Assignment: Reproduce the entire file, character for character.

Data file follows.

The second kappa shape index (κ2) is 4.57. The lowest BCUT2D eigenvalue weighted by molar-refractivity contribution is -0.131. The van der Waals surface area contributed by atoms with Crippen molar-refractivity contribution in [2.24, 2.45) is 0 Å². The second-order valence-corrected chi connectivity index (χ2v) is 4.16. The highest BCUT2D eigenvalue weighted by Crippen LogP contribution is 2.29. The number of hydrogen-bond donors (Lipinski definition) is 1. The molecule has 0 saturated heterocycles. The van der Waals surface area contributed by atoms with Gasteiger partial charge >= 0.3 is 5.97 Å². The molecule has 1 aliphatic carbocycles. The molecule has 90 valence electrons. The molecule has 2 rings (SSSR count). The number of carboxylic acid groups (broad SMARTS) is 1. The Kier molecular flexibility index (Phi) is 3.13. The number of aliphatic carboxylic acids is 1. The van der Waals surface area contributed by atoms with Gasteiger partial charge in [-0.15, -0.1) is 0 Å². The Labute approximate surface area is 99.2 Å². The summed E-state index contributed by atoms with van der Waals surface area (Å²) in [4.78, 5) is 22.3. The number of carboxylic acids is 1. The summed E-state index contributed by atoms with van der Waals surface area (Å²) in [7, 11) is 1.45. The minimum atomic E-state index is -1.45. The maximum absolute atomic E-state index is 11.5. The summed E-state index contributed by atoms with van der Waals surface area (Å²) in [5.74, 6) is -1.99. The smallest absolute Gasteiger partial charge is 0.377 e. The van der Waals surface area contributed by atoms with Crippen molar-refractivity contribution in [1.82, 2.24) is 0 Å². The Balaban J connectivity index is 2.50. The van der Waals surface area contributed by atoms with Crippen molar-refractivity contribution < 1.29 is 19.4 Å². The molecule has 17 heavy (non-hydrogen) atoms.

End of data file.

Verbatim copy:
The second kappa shape index (κ2) is 4.57. The lowest BCUT2D eigenvalue weighted by molar-refractivity contribution is -0.131. The van der Waals surface area contributed by atoms with Crippen molar-refractivity contribution in [2.24, 2.45) is 0 Å². The second-order valence-corrected chi connectivity index (χ2v) is 4.16. The highest BCUT2D eigenvalue weighted by Crippen LogP contribution is 2.29. The number of hydrogen-bond donors (Lipinski definition) is 1. The molecule has 0 saturated heterocycles. The van der Waals surface area contributed by atoms with Gasteiger partial charge >= 0.3 is 5.97 Å². The molecule has 1 aliphatic carbocycles. The molecule has 90 valence electrons. The molecule has 2 rings (SSSR count). The number of carboxylic acid groups (broad SMARTS) is 1. The Kier molecular flexibility index (Phi) is 3.13. The number of aliphatic carboxylic acids is 1. The van der Waals surface area contributed by atoms with Gasteiger partial charge in [-0.15, -0.1) is 0 Å². The Labute approximate surface area is 99.2 Å². The summed E-state index contributed by atoms with van der Waals surface area (Å²) in [4.78, 5) is 22.3. The number of carboxylic acids is 1. The summed E-state index contributed by atoms with van der Waals surface area (Å²) in [7, 11) is 1.45. The minimum atomic E-state index is -1.45. The maximum absolute atomic E-state index is 11.5. The summed E-state index contributed by atoms with van der Waals surface area (Å²) in [5.74, 6) is -1.99. The smallest absolute Gasteiger partial charge is 0.377 e. The van der Waals surface area contributed by atoms with Crippen molar-refractivity contribution in [1.82, 2.24) is 0 Å². The Balaban J connectivity index is 2.50. The van der Waals surface area contributed by atoms with Crippen molar-refractivity contribution < 1.29 is 19.4 Å². The molecule has 17 heavy (non-hydrogen) atoms.